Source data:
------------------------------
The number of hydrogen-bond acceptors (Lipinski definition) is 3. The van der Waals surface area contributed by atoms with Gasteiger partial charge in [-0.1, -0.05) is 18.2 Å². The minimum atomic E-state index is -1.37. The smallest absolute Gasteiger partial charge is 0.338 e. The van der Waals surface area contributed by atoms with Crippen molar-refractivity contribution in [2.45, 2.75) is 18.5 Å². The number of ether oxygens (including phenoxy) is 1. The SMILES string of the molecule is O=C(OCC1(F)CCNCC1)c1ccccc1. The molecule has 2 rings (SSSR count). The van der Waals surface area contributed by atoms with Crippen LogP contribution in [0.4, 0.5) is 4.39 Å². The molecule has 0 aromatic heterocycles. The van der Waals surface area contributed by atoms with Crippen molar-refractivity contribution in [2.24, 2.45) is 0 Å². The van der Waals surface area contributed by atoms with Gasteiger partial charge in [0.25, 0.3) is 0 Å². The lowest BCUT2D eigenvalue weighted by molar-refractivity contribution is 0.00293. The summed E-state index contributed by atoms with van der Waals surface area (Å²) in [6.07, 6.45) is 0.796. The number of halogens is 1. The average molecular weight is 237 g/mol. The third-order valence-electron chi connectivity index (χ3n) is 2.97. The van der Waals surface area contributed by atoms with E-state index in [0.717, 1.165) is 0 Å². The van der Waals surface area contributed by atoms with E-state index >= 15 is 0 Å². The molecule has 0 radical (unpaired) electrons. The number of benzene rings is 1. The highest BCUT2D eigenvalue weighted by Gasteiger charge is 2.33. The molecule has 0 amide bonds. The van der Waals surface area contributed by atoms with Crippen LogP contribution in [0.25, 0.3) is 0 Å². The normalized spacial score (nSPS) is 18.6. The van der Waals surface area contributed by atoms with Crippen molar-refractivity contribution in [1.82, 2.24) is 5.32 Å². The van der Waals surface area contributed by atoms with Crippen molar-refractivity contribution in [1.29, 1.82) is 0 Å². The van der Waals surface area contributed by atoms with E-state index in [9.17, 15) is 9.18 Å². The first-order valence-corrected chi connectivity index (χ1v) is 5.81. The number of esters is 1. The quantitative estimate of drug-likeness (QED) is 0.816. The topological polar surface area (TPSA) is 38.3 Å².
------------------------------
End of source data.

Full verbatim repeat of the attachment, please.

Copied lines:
The number of hydrogen-bond acceptors (Lipinski definition) is 3. The van der Waals surface area contributed by atoms with Gasteiger partial charge in [-0.1, -0.05) is 18.2 Å². The minimum atomic E-state index is -1.37. The smallest absolute Gasteiger partial charge is 0.338 e. The van der Waals surface area contributed by atoms with Crippen molar-refractivity contribution in [2.45, 2.75) is 18.5 Å². The number of ether oxygens (including phenoxy) is 1. The SMILES string of the molecule is O=C(OCC1(F)CCNCC1)c1ccccc1. The molecule has 2 rings (SSSR count). The van der Waals surface area contributed by atoms with Crippen LogP contribution in [0.4, 0.5) is 4.39 Å². The molecule has 0 aromatic heterocycles. The van der Waals surface area contributed by atoms with Crippen molar-refractivity contribution in [2.24, 2.45) is 0 Å². The van der Waals surface area contributed by atoms with Gasteiger partial charge in [0.25, 0.3) is 0 Å². The lowest BCUT2D eigenvalue weighted by molar-refractivity contribution is 0.00293. The summed E-state index contributed by atoms with van der Waals surface area (Å²) in [6.07, 6.45) is 0.796. The number of halogens is 1. The average molecular weight is 237 g/mol. The third-order valence-electron chi connectivity index (χ3n) is 2.97. The van der Waals surface area contributed by atoms with E-state index in [0.717, 1.165) is 0 Å². The van der Waals surface area contributed by atoms with E-state index >= 15 is 0 Å². The molecule has 0 radical (unpaired) electrons. The number of benzene rings is 1. The highest BCUT2D eigenvalue weighted by Gasteiger charge is 2.33. The molecule has 0 amide bonds. The van der Waals surface area contributed by atoms with Crippen LogP contribution in [0.25, 0.3) is 0 Å². The normalized spacial score (nSPS) is 18.6. The van der Waals surface area contributed by atoms with Crippen molar-refractivity contribution in [1.82, 2.24) is 5.32 Å². The van der Waals surface area contributed by atoms with Crippen molar-refractivity contribution in [1.29, 1.82) is 0 Å². The van der Waals surface area contributed by atoms with E-state index in [9.17, 15) is 9.18 Å². The first-order valence-corrected chi connectivity index (χ1v) is 5.81. The number of esters is 1. The quantitative estimate of drug-likeness (QED) is 0.816. The topological polar surface area (TPSA) is 38.3 Å².